Med-Det: A hybrid dispute resolution process

The mediation-determination process (or ‘Med-Det’) is a hybrid dispute resolution process that combines the benefits of mediation and arbitration (and, arguably, adjudication), including: procedural flexibility, confidentiality, choice of decision maker, ease of access, finality, and enforceability of outcome.

The primary objective of Med-Det is the informed good faith negotiation and settlement of a dispute by the parties, with the assistance and efficacy of a third-party mediator-cum-decision maker.

The Med-Det process is voluntary and flexible (subject of course to any specific contractual requirements).  This means the rules can be, effectively, whatever the parties decide.  In our experience, with its likely short timetable combined with relatively detailed exchange of documents, the Med-Det process can be akin to an adjudication process (under the Construction Contracts Act 2002); with the important caveat that the decision maker meets with parties and, depending on attendees, has an opportunity to test the evidence.

Typically, the process will involve:

  1. agreeing the terms of the Med-Arb agreement (including process, timetable and finality of any decision);
  2. an exchange of documents (often termed ‘position papers’ or ‘submission case’), including legal submissions, evidence and a bundle of documents; and
  3. attendance at a mediation by the parties, some or all witnesses, and an agreed third party with a dual role: as mediator; and, if resolution is not achieved, as the decision maker.

Similar to adjudication, the Med-Det process is a lower cost and more efficient option than arbitration or traditional litigation proceedings.  Unlike adjudication, the Med-Det process provides some level of evidence testing in front of the decision maker (albeit limited in a mediation context as compared to an arbitral hearing where witnesses provide evidence in chief and are subject to cross examination) which is arguably its greatest attribute.  That being said, the presence of a decision maker can result in the loss of some of the benefits of a mediation – the discussion is likely to be more strategic, with the aim of influencing the decision-maker in the event that no resolution is reached; as opposed to an information gathering exercise for both parties used to inform and facilitate settlement discussions conducted on a purely without prejudice basis (incapable of influencing an independent dispute resolution process).  The parties could also be less likely to compromise on their respective positions due to the ‘safety net’ of a decision if a resolution is not reached.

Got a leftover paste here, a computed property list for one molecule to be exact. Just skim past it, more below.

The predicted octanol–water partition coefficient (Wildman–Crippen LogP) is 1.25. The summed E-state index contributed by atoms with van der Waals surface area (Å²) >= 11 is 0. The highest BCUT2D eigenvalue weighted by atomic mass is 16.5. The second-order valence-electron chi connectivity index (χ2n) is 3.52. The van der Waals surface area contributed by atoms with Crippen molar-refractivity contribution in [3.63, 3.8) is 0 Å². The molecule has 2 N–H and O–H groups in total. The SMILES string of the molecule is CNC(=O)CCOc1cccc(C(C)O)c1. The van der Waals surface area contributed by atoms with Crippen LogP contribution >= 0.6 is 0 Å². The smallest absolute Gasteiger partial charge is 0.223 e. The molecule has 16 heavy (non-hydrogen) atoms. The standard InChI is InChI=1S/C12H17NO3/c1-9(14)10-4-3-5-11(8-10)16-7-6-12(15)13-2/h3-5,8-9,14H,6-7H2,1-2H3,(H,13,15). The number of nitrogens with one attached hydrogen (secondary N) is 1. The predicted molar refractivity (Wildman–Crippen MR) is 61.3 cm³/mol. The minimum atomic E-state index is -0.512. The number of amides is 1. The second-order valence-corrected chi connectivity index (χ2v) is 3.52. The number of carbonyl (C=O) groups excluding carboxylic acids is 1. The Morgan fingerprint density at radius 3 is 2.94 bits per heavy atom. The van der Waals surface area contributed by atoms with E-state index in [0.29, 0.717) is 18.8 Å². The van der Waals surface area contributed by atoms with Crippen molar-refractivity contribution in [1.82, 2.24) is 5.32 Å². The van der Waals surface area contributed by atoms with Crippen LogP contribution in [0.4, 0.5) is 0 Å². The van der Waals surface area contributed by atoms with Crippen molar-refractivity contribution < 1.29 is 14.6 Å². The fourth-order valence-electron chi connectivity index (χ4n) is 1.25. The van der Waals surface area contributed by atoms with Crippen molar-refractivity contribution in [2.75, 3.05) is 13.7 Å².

To preserve the benefits of the mediation component of this process, it is important for parties to find a balance between the traditional ‘mediation’ procedure and the traditional ‘hearing’ procedure. For example, the parties may agree:

  1. The decision maker must disregard (and not take any notes on) any clearly signalled without prejudice discussions during the course of the mediation;
  2. The decision maker must not participate in caucusing to preserve independence and avoid any perception of bias or breach of natural justice due to inability to respond; and
  3. The mediation process includes a set structure around the presenting and testing of witness evidence.

In addition to possible procedure, some key considerations for parties contemplating Med-Det include:

  • Desired outcome – what the parties want to achieve, and whether a decision in the event settlement cannot be achieved based on the information available really is preferable;
  • The dispute –whether the nature and quantum (and overall importance) of the dispute warrants the cost and time efficiencies;
  • Risk – the degree of risk (strength of position and precedent value of decision) and whether Med-Det is the appropriate forum, or whether a traditional mediation, adjudication or arbitration is better suited;
  • Parties – the parties and their legal counsel and what their likely approach to the Med-Det forum (i.e. will they really try to reach resolution, or will they use it as an opportunity to get a decision and control that outcome?).
  • The decision maker and their ability to ‘control the room’;
  • The ultimate suitability of the dispute to a flexible process like Med-Det; and
  • Whether a Med-Det clause could be drafted into a contract and discussed as a dispute resolution at the outset of a project, rather than waiting for the dispute to unfold.

The Med-Det process is a flexible process that can be catered to particular disputes.  While the uptake on this process generally remains to be seen, the Med-Det process has the potential to be a pragmatic dispute resolution option, particular for less complex claims.

This article was co-authored by Emily Woods, a solicitor in our Construction team.

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